News release: “Throughout the world, companies are finding that data breaches have become as common as a cold but far more expensive to treat. With the exception of Germany, companies had to spend more on their investigations, notification and response when their sensitive and confidential information was lost or stolen. As revealed in the 2014 Cost of Data Breach Study: Global Analysis, sponsored by IBM, the average cost to a company was $3.5 million in US dollars and 15 percent more than what it cost last year. Will these costs continue to escalate? Are there preventive measures and controls that will make a company more resilient and effective in reducing the costs? Nine years of research about data breaches has made us smarter about solutions. Critical to controlling costs is keeping customers from leaving. The research reveals that reputation and the loss of customer loyalty does the most damage to the bottom line. In the aftermath of a breach, companies find they must spend heavily to regain their brand image and acquire new customers. Our report also shows that certain industries, such as pharmaceutical companies, financial services and healthcare, experience a high customer turnover. In the aftermath of a data breach, these companies need to be especially focused on the concerns of their customers. As a preventive measure, companies should consider having an incident response and crisis management plan in place. Efficient response to the breach and containment of the damage has been shown to reduce the cost of breach significantly. Other measures include having a CISO in charge and involving the company’s business continuity management team in dealing with the breach. In most countries, the primary root cause of the data breach is a malicious insider or criminal attack. It is also the most costly. In this year’s study, we asked companies represented in this research what worries them most about security incidents, what investments they are making in security and the existence of a security strategy.”

As long as your “Thing” only monitors your vitals, you are safe from hackers. If your pacemaker is connected to the Internet, hackers could turn you off.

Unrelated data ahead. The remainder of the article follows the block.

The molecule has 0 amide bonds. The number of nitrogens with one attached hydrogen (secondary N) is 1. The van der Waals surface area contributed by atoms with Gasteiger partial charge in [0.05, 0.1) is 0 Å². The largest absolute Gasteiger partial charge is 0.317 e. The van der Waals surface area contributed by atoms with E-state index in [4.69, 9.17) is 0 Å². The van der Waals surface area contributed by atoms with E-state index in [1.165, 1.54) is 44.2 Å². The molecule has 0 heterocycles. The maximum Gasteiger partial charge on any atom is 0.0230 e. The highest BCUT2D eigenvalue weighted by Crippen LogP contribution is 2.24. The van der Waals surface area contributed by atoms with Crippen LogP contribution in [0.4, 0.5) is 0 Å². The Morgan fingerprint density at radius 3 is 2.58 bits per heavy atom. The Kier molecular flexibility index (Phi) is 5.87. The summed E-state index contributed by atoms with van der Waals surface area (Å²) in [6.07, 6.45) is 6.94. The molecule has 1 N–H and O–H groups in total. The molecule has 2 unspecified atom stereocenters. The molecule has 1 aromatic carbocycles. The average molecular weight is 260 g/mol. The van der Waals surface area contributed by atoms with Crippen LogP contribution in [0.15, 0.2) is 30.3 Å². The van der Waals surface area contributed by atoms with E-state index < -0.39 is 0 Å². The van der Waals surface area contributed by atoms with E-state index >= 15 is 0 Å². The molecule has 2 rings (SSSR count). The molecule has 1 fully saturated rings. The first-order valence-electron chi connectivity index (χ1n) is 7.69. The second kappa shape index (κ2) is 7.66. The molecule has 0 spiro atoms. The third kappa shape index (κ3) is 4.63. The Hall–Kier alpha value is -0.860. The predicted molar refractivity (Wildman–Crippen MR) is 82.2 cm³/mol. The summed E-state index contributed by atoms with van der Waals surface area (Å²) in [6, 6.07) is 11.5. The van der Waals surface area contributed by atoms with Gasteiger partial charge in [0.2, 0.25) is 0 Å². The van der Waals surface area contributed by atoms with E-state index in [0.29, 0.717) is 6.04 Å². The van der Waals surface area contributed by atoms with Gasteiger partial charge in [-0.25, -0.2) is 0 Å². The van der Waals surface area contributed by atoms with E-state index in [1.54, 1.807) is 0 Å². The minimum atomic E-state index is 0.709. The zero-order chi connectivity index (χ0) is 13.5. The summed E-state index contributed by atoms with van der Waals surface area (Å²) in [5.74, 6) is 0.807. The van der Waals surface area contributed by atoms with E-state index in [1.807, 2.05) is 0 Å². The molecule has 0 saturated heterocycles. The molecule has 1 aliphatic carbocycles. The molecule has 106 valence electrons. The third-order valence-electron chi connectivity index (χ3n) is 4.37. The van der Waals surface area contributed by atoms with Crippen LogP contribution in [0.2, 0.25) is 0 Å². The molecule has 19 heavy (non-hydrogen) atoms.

Doctors and nurses need to take their Internet of Things pills
THE INTERNET OF THINGS (IoT) has the potential to reshape a number of industries, none more so than the healthcare sector.
According to the results of a recent survey we ran, questioning IT professionals on their attitudes to the IoT, healthcare is the biggest potential market for connected devices and technology. Fifty-four percent of readers said that tools like heart-rate monitors were a top benefit of the Internet of Things.
The results show a clear interest among users in how their health, and healthcare in general can be improved by the IoT. This is reflected in recent research, which has indicated that remote patient monitoring is predicted to save an average of $12,000 per patient in the US and significantly reduce hospital-acquired diseases, a figure likely to be achievable in the UK and across Europe too.

Reasonable? Doesn't leave me warm and fuzzy.
The Foreign Intelligence Surveillance Court declassified an opinion today which, although highly redacted, illuminates the way at least one Judge is interpreting his mandate to protect the First Amendment activities of Americans who the FBI seeks to investigate under USA PATRIOT Act Section 215, codified at 50 USC 1861.
Essentially, the question the judge, John D. Bates, confronts is when are international terrorism investigations involving Americans based “solely upon activities protected by the first amendment to the Constitution.” Judge Bates concludes that so long as a international terrorism investigation is premised on some unprotected activity, the FBI can nevertheless investigate law-abiding US persons.

Worthy of a quick read.
The pace of technological change and rise of social media “may make it inevitable” that UK privacy laws need to be revised and updated, the country’s most senior judge has said.
In a speech at the Hong Kong Foreign Correspondents’ Club (9-page / 157KB PDF), Supreme Court president Lord Neuberger said that “astonishing developments” in technology had created “enormous challenges for people involved in the law and people involved in the media”.

Is Apple reserving the right to sell your data to their Apps only?
Kevin Rawlinson reports:
Apple has tightened its privacy rules relating to health apps ahead of next month’s product launch, which is expected to see the unveiling of an updated iPhone and could include new wearable technology.